• Transport

    Can you afford to travel to work?


    Katie Miller |  April 22, 2024


    With the cost of commuting rising and city design limitations becoming more apparent, exploring alternative work arrangements, such as flexible or remote work options, becomes increasingly crucial.


  • Climate Change

    Encouraging regional climate cooperation


    Open Forum |  April 22, 2024


    The Indo-Pacific is facing a steep climate change challenge and Australia’s strong education sector seems ready to do more in the fight.


  • Culture

    The year the music died


    Rod Davies |  April 22, 2024


    While megastars can still draw large crowds, other bands have struggled to find a live audience after the pandemic, spurring the Federal Government to launch an inquiry into Australia’s live music industry just two days before Splendour in the Grass was cancelled.


Latest Story

  • The end of Eden

    John Woinarski     |      April 21, 2024

    Mankind’s dominion over Earth is a story of monumental folly and needless greed, and now nature is suffering further fatal blows thanks to the consequences of man-made climate change.

  • The pen is mightier than the knife

    Paul Giles     |      April 21, 2024

    Knife attacks are in the news after the murderous assault in Bondi Junction and the terrorist stabbing of a Bishop in Sydney, and a new book by Salman Rushdie reflects on his own survival from a terrorist knife attack in 2022 while he delivered a lecture on freedom of speech.

  • The trial of Vladimir Putin

    Rowan Nicholson     |      April 21, 2024

    In his new book “The Trial of Vladimir Putin”, barrister Geoffrey Robertson dramatises what might happen within the walls of a future courtroom if the Russian dictator and war criminal was ever brought to justice for his imperialist assault on Ukraine.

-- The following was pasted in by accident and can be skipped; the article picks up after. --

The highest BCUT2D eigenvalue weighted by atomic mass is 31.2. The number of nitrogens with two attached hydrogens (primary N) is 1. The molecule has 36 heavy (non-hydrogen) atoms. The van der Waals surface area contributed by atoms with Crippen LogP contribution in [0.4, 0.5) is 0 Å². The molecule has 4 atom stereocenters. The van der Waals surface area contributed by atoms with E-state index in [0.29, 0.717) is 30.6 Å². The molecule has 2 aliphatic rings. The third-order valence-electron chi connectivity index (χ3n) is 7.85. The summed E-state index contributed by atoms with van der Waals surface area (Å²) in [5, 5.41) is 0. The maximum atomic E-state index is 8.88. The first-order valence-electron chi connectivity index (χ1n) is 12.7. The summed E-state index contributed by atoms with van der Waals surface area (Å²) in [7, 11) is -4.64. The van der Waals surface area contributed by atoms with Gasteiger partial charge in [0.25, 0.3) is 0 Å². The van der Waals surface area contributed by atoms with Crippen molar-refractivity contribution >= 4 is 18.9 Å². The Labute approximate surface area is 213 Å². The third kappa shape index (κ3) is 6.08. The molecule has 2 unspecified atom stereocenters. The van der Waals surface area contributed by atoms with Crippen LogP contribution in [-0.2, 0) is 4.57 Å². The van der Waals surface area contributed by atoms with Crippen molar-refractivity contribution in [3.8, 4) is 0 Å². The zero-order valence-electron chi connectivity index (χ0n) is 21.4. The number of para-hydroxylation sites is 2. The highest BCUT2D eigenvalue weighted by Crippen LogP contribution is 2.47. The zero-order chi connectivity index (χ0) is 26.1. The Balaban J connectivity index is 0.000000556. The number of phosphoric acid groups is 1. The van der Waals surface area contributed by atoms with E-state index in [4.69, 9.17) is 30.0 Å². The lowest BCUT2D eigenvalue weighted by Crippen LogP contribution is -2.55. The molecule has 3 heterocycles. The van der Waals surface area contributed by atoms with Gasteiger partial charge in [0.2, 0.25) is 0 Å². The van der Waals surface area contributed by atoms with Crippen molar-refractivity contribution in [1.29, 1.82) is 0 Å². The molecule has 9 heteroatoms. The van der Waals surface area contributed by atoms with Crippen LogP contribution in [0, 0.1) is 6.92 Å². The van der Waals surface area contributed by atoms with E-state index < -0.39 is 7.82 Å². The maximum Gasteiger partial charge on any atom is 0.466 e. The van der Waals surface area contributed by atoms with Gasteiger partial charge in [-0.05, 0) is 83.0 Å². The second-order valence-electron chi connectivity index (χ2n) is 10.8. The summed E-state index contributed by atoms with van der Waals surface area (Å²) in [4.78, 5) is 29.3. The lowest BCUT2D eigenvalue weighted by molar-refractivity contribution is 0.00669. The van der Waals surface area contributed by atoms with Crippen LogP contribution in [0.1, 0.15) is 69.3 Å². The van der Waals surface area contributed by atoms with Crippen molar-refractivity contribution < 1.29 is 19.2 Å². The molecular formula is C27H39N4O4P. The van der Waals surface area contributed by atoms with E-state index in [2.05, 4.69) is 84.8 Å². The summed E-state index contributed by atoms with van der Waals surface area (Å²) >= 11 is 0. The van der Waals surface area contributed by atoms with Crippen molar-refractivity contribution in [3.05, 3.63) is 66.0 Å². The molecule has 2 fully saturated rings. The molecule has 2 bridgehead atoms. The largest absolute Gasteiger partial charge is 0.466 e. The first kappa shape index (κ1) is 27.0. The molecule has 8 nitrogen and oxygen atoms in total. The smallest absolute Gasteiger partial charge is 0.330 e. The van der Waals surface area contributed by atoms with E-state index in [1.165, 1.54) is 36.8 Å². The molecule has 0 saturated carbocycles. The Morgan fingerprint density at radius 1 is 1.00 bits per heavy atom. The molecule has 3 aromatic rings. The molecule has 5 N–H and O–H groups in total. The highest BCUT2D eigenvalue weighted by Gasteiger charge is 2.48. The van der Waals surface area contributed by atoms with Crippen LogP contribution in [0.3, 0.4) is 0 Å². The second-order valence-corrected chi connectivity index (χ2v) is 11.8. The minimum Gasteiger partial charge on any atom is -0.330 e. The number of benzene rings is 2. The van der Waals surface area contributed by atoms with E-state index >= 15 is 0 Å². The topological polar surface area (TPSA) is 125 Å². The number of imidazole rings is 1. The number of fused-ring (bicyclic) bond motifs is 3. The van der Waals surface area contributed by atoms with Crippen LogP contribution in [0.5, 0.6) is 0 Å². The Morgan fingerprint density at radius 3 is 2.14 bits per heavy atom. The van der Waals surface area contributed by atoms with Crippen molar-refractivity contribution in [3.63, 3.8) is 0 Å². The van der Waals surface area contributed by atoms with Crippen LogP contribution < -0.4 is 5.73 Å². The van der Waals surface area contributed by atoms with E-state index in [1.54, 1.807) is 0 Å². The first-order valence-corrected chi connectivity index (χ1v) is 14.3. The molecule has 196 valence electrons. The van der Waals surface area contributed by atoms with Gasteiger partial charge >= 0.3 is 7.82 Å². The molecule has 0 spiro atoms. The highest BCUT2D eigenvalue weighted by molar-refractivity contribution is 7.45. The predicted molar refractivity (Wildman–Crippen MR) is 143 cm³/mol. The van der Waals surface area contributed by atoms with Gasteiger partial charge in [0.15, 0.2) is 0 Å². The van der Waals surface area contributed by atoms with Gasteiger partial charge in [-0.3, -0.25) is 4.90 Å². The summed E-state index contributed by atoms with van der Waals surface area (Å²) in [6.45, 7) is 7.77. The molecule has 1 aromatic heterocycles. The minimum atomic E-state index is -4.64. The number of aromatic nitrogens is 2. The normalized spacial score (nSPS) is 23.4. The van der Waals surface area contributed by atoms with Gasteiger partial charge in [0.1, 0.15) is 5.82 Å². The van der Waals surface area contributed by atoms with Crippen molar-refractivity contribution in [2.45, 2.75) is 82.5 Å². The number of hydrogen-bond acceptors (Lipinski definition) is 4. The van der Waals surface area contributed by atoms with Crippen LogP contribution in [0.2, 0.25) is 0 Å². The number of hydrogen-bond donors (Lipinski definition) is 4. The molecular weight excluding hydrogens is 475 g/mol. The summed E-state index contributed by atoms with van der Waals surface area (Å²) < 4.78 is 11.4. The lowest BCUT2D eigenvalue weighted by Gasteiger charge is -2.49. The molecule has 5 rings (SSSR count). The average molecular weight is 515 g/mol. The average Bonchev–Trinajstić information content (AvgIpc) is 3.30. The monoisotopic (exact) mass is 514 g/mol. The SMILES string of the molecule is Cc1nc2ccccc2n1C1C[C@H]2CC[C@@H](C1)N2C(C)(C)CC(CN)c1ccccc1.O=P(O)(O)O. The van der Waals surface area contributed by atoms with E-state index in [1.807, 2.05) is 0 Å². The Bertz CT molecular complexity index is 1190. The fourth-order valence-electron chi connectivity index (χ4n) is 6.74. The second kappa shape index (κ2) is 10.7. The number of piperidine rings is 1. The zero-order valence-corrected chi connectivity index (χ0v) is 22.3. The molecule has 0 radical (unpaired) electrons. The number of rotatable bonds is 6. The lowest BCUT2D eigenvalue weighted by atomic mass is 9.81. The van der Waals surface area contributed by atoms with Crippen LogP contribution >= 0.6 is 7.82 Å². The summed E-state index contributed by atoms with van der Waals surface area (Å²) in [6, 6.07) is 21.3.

• The silent truth

    Roger Chao     |      April 20, 2024

    Conflict has marred the whole of human history, but the hope for peace is everlasting in the human imagination. In a world riven by war from Ukraine to Israel, Yemen to Mayanmar, we should all remember our common humanity and the healing power of art.

  • Alien science

    Philip Almond     |      April 20, 2024

    We no longer live in a universe that is seen as the product of the divine plenitude. Nor one in which our planet can be viewed as the centre of the universe. As a result, ironically, we have become aliens to ourselves: modern “alienation” is that sense of being lost and forsaken in the vast spaces of a godless universe.

  • More weird books, please!

    Emmett Stinson     |      April 20, 2024

    Two new books by Australian authors, “Tell” by Jonathan Buckley and “It Lasts Forever and Then It’s Over” by Anne de Marcken, add to the puzzle of the post-post-postmodern novel.

  • Labor flunks its test on environmental protection

    Euan Ritchie     |      April 19, 2024

    Labor’s failure to fulfill its election promise to reform Australia’s much flaunted environmental protection laws puts their goals of “no new extinctions” and a “nature positive” future for Australia at risk.

  • Express your enthusiasm

    Nathan Abrams     |      April 19, 2024

    Over its 12 seasons and 120 episodes, Curb Your Enthusiasm became a cult classic, leaving a lasting legacy on television comedy and cementing Larry David’s position as one of the greatest comedy writers of our time.

  • An eye on Indigenous business

    Michelle Evans     |      April 19, 2024

    Indigenous owned and run businesses may be worth billions of dollars to the Australian economy, but despite new research into their scope and activities, we still don’t know enough about them.

  • White reef grief

    Open Forum     |      April 18, 2024

    The summer of 2023−24 saw substantial climate driven impacts across the Great Barrier Reef, with widespread coral bleaching, two cyclones and several severe flood events.

  • Bouncing back from the dead

    Open Forum     |      April 18, 2024

    Palaeontologists from Flinders University have identified three species of giant kangaroos from Australia and New Guinea which lived from around 5 million to 40,000 years ago before they were wiped out by man.

  • Buying friends and influencing people

    Teuku Riefky     |      April 18, 2024

    The Solomon Islands election will be watched closely by both Beijing and Washington, and test the success of China’s policy of buying political influence in the region.